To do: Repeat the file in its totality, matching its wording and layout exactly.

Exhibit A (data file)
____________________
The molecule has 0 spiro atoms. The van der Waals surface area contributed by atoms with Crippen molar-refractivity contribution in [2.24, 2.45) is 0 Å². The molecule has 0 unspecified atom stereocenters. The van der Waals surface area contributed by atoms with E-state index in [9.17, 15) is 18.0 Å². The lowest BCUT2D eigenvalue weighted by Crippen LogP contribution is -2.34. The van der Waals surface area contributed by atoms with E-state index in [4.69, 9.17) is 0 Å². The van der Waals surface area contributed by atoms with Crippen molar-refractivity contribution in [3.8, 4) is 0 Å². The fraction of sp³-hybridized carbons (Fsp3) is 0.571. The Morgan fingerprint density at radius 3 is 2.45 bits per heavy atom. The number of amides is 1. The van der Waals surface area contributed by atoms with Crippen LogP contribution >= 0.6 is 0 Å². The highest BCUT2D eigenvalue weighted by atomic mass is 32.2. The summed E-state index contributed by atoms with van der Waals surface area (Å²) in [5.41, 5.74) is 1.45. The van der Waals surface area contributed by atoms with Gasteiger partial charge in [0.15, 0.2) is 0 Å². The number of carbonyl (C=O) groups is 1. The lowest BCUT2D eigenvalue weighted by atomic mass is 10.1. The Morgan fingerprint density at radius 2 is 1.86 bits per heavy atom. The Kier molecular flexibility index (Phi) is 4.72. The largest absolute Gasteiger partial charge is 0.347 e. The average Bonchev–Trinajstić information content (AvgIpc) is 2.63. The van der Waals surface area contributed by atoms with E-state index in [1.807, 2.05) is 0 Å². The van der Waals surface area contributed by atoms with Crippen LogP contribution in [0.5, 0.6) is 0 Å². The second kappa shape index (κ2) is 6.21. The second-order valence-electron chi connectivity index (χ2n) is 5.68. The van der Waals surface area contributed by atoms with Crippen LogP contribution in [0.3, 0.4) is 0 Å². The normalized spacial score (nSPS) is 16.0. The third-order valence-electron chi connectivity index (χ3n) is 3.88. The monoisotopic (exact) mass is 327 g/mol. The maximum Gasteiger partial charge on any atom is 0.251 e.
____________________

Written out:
The molecule has 0 spiro atoms. The van der Waals surface area contributed by atoms with Crippen molar-refractivity contribution in [2.24, 2.45) is 0 Å². The molecule has 0 unspecified atom stereocenters. The van der Waals surface area contributed by atoms with E-state index in [9.17, 15) is 18.0 Å². The lowest BCUT2D eigenvalue weighted by Crippen LogP contribution is -2.34. The van der Waals surface area contributed by atoms with E-state index in [4.69, 9.17) is 0 Å². The van der Waals surface area contributed by atoms with Crippen molar-refractivity contribution in [3.8, 4) is 0 Å². The fraction of sp³-hybridized carbons (Fsp3) is 0.571. The Morgan fingerprint density at radius 3 is 2.45 bits per heavy atom. The number of amides is 1. The van der Waals surface area contributed by atoms with Crippen LogP contribution >= 0.6 is 0 Å². The highest BCUT2D eigenvalue weighted by atomic mass is 32.2. The summed E-state index contributed by atoms with van der Waals surface area (Å²) in [5.41, 5.74) is 1.45. The van der Waals surface area contributed by atoms with Gasteiger partial charge in [0.15, 0.2) is 0 Å². The number of carbonyl (C=O) groups is 1. The lowest BCUT2D eigenvalue weighted by atomic mass is 10.1. The Morgan fingerprint density at radius 2 is 1.86 bits per heavy atom. The Kier molecular flexibility index (Phi) is 4.72. The largest absolute Gasteiger partial charge is 0.347 e. The average Bonchev–Trinajstić information content (AvgIpc) is 2.63. The van der Waals surface area contributed by atoms with E-state index in [1.807, 2.05) is 0 Å². The van der Waals surface area contributed by atoms with Crippen LogP contribution in [0.5, 0.6) is 0 Å². The second kappa shape index (κ2) is 6.21. The second-order valence-electron chi connectivity index (χ2n) is 5.68. The van der Waals surface area contributed by atoms with Crippen LogP contribution in [0.3, 0.4) is 0 Å². The normalized spacial score (nSPS) is 16.0. The third-order valence-electron chi connectivity index (χ3n) is 3.88. The monoisotopic (exact) mass is 327 g/mol. The maximum Gasteiger partial charge on any atom is 0.251 e.